"Whoever may have done this, God help them,' Syed said.

Saturday, June 04, 2005

Home school: a largely Christian endeavor

As long as home room is their living room, the Keatings know their children will be safe from school violence and receive an education consistent with their Christian beliefs.

The Hesperia family could have sent their 10 children to a private school, but it would have cost several thousand dollars per child per year.

Besides, Joellen Keating often wondered how a teacher could care more than her about her children's education.

"There was so much more I wanted to teach my children than they would learn at school, the Lord, and family ... so many things that wouldn't be under reading, writing and arithmetic that were such an important part of life,' Joellen said.

Between 80,000 and 100,000 children are schooled at home in California. The National Home Education Research Institute estimates that between 1.7 million and 2.1 million children are schooled at home nationwide.

And those numbers are increasing by 7 percent to 15 percent annually, advocates say.

This comes as several school districts across the nation wrestle with teaching an alternative to evolution and parents' worries about violence on campus grow.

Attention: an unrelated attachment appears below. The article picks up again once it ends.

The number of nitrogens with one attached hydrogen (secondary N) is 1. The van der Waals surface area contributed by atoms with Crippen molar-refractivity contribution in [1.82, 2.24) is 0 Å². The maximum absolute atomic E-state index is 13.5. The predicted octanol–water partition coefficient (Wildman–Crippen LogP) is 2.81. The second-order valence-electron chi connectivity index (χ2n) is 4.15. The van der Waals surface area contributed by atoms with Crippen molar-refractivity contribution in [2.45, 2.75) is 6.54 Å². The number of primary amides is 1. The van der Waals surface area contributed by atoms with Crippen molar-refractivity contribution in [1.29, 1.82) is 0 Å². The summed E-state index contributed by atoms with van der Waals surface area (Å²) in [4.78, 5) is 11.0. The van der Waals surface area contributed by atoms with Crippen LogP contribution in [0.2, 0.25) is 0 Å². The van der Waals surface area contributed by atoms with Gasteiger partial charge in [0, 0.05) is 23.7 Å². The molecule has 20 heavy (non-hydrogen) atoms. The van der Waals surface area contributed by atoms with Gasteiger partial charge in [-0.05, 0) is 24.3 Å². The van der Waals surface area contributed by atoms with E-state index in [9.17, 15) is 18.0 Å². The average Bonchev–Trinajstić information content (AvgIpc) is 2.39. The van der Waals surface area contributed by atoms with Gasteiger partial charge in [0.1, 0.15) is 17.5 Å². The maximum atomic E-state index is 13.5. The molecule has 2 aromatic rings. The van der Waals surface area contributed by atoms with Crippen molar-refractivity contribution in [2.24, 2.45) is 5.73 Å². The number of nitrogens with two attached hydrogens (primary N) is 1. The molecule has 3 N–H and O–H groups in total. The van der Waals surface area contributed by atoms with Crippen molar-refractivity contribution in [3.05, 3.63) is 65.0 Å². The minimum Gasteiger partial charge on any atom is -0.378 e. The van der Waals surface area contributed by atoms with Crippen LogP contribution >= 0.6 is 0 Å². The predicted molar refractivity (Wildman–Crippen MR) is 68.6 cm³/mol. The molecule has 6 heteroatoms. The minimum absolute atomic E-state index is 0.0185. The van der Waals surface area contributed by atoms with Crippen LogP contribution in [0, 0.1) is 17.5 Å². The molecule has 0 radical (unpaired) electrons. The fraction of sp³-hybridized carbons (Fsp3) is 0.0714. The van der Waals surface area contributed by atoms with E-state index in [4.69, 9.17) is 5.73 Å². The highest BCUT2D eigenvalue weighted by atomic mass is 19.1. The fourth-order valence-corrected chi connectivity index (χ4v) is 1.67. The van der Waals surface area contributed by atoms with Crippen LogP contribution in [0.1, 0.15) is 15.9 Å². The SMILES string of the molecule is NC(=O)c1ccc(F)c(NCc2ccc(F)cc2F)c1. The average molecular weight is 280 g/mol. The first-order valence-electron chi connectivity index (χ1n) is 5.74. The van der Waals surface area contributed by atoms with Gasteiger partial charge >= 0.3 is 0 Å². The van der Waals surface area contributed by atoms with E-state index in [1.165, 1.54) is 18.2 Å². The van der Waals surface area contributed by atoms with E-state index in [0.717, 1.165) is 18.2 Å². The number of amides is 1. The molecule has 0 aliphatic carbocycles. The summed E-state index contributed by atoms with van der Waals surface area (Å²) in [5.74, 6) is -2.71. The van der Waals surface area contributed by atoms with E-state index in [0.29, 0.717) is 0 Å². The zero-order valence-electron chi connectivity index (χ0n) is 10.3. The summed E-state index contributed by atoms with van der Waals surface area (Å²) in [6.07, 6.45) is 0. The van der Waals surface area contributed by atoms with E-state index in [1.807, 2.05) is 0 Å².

Little research has been done by the federal and state governments on the benefits and consequences of schooling at home. California does not regulate home-school curriculum.

About 75 percent of parents who choose to school their children at home are evangelical Christians, advocates say. They want to be able to teach their children the origin of life, human sexuality and history from a Christian perspective.

Both religious and nonreligious parents can teach what they believe without complaints from other parents.

"In order to raise our children in our faith and our values, it is best to have them home with us, rather than having the public school system undo our teaching,' said Susan Beatty, co-founder of Christian Home Educators Association of California.

"The whole foundation of the content of public education is not only godless, but in a lot of cases anti-God,' Beatty said.

Avoiding evolution

This year, school boards in Kansas and Pennsylvania have been challenged for requiring that an alternative to evolution be taught in public schools. These officials want intelligent design the theory that the universe is so complex that there must be a creator to be taught alongside or in place of Darwinism.